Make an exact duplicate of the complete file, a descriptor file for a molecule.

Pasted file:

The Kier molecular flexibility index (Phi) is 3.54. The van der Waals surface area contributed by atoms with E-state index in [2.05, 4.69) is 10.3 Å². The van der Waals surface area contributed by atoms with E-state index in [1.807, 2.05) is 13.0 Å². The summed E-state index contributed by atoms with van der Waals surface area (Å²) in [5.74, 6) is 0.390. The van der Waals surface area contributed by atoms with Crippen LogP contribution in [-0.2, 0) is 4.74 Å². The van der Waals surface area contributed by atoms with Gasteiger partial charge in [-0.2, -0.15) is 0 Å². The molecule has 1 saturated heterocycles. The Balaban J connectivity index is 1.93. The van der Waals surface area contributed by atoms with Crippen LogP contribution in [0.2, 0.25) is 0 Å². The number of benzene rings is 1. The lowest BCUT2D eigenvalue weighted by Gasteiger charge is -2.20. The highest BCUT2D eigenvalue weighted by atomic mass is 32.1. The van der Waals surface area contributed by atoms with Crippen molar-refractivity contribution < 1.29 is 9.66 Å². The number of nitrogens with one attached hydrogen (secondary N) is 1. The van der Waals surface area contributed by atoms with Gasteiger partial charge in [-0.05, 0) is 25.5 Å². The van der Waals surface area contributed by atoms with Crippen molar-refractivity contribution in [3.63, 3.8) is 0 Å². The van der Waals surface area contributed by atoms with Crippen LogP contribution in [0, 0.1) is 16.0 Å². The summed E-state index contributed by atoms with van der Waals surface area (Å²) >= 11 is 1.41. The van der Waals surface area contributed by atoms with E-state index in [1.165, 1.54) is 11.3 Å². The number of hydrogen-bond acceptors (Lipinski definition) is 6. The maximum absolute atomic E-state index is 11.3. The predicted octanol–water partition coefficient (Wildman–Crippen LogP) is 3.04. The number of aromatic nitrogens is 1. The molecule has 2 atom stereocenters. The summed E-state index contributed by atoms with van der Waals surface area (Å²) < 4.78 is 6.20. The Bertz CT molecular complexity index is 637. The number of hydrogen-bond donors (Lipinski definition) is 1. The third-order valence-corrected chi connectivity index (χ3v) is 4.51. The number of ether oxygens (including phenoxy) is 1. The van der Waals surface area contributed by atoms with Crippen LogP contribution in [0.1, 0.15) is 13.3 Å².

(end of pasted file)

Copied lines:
The Kier molecular flexibility index (Phi) is 3.54. The van der Waals surface area contributed by atoms with E-state index in [2.05, 4.69) is 10.3 Å². The van der Waals surface area contributed by atoms with E-state index in [1.807, 2.05) is 13.0 Å². The summed E-state index contributed by atoms with van der Waals surface area (Å²) in [5.74, 6) is 0.390. The van der Waals surface area contributed by atoms with Crippen LogP contribution in [-0.2, 0) is 4.74 Å². The van der Waals surface area contributed by atoms with Gasteiger partial charge in [-0.2, -0.15) is 0 Å². The molecule has 1 saturated heterocycles. The Balaban J connectivity index is 1.93. The van der Waals surface area contributed by atoms with Crippen LogP contribution in [0.2, 0.25) is 0 Å². The number of benzene rings is 1. The lowest BCUT2D eigenvalue weighted by Gasteiger charge is -2.20. The highest BCUT2D eigenvalue weighted by atomic mass is 32.1. The van der Waals surface area contributed by atoms with Crippen molar-refractivity contribution < 1.29 is 9.66 Å². The number of nitrogens with one attached hydrogen (secondary N) is 1. The van der Waals surface area contributed by atoms with Gasteiger partial charge in [-0.05, 0) is 25.5 Å². The van der Waals surface area contributed by atoms with Crippen molar-refractivity contribution in [3.63, 3.8) is 0 Å². The van der Waals surface area contributed by atoms with Crippen LogP contribution in [0, 0.1) is 16.0 Å². The summed E-state index contributed by atoms with van der Waals surface area (Å²) >= 11 is 1.41. The van der Waals surface area contributed by atoms with E-state index in [1.165, 1.54) is 11.3 Å². The number of hydrogen-bond acceptors (Lipinski definition) is 6. The maximum absolute atomic E-state index is 11.3. The predicted octanol–water partition coefficient (Wildman–Crippen LogP) is 3.04. The number of aromatic nitrogens is 1. The molecule has 2 atom stereocenters. The summed E-state index contributed by atoms with van der Waals surface area (Å²) < 4.78 is 6.20. The Bertz CT molecular complexity index is 637. The number of hydrogen-bond donors (Lipinski definition) is 1. The third-order valence-corrected chi connectivity index (χ3v) is 4.51. The number of ether oxygens (including phenoxy) is 1. The van der Waals surface area contributed by atoms with Crippen LogP contribution in [0.1, 0.15) is 13.3 Å².